Move over peppadews: There’s a new mini chile to add panache to your food. Introducing binquino, a petite chile pepper that’s native to Brazil and sold in the US.
Rating from 1,000 to 2,000 on the Scoville heat scale, it packs a wee punch—about the same as ground chili powder.
The biquinho (bee-KEEN-yo), also known as the sweety drop, is typically sold pickled. It adds a kiss of flavor to everything it touches.
But if you can find them fresh (or grow your own), their smokey-sweet flavor is delicious on crudité platters, in salads, stews, stir-fries, and baked into breads, savory muffins, and scones.
The little chile delivers color, flavor, elegance, and whimsy. Their small teardrop shape and zesty flavor are alluring with gourmet appeal.
The marinades are usually tangy-sweet, creating a pickled chile pepper that’s just right for special occasions or casual snacking.
> The history of chile peppers, and why they’re called chiles (correct) and peppers (less accurate).
They’re tiny tear drop-shaped peppers about the size of a nickel. The name means “little beak,” referring to the pointed tips (photo #1).
Most commonly red, you can also find them in yellow. The combination of the two colors adds many creative options to your fare.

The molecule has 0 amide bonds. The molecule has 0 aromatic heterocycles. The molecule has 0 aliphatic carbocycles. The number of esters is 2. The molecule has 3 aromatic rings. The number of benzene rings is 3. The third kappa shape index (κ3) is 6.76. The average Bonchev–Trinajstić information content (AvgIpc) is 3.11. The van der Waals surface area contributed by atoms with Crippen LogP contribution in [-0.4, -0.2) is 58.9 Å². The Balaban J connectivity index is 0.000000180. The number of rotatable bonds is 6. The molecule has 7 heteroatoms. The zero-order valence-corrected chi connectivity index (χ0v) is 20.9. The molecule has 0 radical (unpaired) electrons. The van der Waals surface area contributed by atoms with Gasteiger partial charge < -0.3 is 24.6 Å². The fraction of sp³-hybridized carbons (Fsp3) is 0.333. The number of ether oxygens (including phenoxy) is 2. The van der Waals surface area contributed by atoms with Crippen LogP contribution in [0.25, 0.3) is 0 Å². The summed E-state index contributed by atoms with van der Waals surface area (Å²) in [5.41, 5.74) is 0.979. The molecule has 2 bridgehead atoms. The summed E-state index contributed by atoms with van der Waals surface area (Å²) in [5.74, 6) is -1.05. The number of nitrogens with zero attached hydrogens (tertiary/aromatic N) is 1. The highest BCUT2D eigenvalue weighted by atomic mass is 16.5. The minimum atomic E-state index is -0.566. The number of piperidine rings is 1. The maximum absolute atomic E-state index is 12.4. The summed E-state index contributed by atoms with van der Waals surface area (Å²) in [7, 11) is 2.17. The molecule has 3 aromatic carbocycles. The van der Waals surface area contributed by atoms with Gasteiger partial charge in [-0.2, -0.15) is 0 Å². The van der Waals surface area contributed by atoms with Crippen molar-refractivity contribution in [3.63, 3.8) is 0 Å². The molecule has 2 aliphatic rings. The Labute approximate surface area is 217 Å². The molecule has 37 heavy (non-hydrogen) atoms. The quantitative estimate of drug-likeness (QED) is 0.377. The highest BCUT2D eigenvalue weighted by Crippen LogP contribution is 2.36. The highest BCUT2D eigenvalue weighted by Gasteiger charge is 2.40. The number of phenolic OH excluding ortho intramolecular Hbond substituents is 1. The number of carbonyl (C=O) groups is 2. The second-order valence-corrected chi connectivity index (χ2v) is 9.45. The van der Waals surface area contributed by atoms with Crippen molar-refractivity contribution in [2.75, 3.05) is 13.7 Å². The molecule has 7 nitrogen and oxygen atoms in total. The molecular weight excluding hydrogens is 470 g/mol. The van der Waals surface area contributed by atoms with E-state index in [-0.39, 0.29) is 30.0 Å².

Thanks to our colleague Hannah Kaminsky of Bittersweet Blog for the introduction.
Hannah says: “If you crave the salty, briny bite of pickles like I do, it’s hard to resist popping them in your mouth straight away. Soft, tender flesh gives way to crunchy seeds for a wholly satisfying bite.
“Of course, if you can delay that gratification, there’s no end to their use in everyday and special occasion dishes alike.”
Just open the jar and use the peppers for:
If you can’t find biquinhos at an olive bar near you, look online. We found these on Amazon:
You’ll have lots of food fun with these creative peppers, which add both elegance and whimsy to your food.
The pepper has a distinctive smoky flavor like other members of its genus and species, Capsicum chinense.
While biquinhos are very mild (between 1,000 and 2,000 Scoville Heat Units), it has species relatives that include the habanero and some of the hottest peppers in the world—like the bhut naga with Scoville Heat Units of more than 2 million.
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